Anticoagulation for stroke prevention in new atrial fibrillation after coronary artery bypass graft surgery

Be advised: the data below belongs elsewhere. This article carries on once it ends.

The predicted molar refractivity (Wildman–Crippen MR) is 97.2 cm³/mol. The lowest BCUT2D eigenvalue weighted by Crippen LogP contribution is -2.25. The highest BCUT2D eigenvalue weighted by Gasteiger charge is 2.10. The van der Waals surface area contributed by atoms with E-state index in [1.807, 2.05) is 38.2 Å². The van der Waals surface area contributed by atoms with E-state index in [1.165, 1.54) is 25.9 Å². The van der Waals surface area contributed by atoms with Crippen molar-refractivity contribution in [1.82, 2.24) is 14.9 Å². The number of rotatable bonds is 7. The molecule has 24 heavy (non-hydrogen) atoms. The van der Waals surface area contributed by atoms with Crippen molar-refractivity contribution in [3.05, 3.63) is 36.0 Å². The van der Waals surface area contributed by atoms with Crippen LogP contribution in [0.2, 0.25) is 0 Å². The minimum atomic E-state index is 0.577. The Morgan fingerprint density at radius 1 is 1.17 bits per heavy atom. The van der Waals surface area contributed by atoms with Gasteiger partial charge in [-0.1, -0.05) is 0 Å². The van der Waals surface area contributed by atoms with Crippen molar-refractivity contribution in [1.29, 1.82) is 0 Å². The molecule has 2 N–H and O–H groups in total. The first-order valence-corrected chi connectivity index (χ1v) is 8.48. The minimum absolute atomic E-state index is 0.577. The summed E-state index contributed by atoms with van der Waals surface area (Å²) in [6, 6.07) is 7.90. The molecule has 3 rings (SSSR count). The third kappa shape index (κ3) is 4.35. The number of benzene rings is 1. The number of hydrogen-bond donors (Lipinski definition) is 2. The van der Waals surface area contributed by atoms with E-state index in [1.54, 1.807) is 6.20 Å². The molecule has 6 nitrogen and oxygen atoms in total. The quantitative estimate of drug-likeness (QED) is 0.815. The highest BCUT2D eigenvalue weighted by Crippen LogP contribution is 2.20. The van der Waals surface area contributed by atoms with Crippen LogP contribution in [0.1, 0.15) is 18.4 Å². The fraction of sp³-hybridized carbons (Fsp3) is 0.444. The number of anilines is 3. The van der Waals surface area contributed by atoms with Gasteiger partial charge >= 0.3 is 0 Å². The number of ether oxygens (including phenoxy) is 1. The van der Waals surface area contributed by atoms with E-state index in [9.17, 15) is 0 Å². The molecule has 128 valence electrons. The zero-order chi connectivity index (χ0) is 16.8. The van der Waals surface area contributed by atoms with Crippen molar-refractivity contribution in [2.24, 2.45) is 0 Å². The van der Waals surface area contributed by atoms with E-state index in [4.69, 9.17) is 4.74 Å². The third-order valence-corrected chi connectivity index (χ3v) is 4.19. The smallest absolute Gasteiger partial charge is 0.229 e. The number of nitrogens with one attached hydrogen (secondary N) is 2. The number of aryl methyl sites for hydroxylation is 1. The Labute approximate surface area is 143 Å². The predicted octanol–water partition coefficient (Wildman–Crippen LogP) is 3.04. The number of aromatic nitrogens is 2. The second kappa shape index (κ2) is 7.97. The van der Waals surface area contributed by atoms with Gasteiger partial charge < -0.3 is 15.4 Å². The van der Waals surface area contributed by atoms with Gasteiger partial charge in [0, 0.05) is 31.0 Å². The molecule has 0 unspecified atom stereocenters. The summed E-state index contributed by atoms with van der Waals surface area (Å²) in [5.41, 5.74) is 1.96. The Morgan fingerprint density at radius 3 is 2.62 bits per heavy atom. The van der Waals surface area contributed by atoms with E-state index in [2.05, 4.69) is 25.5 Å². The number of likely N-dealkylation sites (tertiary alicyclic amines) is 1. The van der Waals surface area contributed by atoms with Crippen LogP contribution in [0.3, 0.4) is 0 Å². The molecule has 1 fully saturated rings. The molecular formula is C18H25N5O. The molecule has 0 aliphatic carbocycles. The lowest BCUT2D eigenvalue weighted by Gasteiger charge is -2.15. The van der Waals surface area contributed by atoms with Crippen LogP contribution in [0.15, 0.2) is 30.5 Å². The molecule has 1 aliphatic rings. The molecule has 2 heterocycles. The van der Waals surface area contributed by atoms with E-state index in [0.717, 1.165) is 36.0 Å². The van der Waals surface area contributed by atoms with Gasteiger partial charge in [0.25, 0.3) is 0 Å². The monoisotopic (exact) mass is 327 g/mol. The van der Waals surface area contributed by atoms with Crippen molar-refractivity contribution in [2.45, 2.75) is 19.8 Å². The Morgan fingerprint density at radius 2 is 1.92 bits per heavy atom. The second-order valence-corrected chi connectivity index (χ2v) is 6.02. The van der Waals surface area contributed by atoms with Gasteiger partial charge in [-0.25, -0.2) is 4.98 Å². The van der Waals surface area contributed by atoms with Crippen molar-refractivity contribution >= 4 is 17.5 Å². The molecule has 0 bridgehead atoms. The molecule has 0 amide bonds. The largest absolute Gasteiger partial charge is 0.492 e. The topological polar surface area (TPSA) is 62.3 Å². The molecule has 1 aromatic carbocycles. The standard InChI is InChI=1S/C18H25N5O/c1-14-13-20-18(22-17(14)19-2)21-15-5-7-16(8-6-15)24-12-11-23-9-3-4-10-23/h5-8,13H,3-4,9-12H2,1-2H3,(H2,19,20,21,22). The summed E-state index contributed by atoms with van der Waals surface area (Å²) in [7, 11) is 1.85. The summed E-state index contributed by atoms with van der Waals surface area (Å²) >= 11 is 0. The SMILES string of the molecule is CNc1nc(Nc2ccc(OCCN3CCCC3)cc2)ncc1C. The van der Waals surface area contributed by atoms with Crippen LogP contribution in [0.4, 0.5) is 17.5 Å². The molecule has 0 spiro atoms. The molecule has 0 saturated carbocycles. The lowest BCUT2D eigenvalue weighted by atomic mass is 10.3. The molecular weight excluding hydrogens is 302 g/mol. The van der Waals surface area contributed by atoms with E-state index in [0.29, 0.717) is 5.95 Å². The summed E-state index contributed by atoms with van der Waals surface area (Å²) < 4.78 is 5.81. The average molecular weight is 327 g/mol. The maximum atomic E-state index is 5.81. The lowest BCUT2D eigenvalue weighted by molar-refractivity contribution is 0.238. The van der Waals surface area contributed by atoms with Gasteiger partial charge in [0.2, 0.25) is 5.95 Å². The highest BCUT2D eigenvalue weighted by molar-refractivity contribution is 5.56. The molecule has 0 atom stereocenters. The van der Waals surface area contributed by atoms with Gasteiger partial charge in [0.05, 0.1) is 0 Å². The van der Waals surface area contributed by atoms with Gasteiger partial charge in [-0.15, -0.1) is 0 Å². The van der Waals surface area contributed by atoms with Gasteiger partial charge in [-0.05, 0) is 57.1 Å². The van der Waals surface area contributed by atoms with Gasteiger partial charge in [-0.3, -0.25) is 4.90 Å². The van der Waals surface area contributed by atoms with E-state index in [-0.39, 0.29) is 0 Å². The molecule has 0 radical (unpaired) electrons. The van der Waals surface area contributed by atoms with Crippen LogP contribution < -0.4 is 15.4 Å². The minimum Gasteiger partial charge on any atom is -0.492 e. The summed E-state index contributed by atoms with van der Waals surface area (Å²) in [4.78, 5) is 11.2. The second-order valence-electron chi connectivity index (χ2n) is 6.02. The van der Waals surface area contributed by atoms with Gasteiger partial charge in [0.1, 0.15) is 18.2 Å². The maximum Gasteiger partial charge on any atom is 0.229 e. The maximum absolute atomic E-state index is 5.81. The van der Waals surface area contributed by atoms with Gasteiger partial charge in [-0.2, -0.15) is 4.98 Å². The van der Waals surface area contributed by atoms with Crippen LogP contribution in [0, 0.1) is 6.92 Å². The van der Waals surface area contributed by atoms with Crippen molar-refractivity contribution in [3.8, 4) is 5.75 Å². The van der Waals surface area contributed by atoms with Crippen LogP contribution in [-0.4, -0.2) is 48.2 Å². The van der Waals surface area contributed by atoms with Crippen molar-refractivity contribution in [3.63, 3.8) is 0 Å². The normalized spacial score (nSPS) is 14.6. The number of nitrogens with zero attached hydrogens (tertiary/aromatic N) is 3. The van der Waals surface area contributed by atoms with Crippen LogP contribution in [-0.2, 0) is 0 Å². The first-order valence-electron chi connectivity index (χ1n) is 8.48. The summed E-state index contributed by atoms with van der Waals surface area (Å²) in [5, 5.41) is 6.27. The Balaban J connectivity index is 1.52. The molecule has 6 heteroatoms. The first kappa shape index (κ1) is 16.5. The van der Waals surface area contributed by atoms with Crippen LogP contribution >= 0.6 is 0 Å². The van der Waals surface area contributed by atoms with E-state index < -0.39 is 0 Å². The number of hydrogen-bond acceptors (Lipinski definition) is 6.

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BACKGROUND: The benefit of early anticoagulation for stroke prophylaxis in atrial fibrillation after coronary artery bypass graft (CABG) surgery is uncertain. We therefore studied what proportion of ischemic strokes in patients with atrial fibrillation early after CABG surgery were potentially preventable by anticoagulation with warfarin. METHODS: We reviewed medical records from 2264 patients with isolated CABG performed during a period when our institution had no policy on anticoagulation for postoperative atrial fibrillation. The outcome was ischemic stroke within 30days postoperatively and verified with computed tomography (CT) in patients with new postoperative atrial fibrillation for more than 48h. RESULTS: New, postoperative atrial fibrillation occurred in 403 (17.8%) of the patients and 191 of those (47.4%) were not started on warfarin at 48hours. Eight patients developed CT-verified ischemic stroke, which occurred on postoperative day 1-3 in 4 patients and in 3 patients was of the lacunar type. In two patients (stroke day 25 and day 30) warfarin could have been preventive. In another patient with onset of neurological symptoms on postoperative day 8 (4days from onset of the arrhythmia), systemic anticoagulation might have limited the severity of the stroke but warfarin therapy would not likely have reached therapeutic levels within 2days. CONCLUSION: The preventive effect of warfarin on early stroke associated with new atrial fibrillation after CABG seems limited. Treatment with warfarin during the hospitalization has to take the risk of bleeding, particularly into the pericardium, as reported in the literature, into account.
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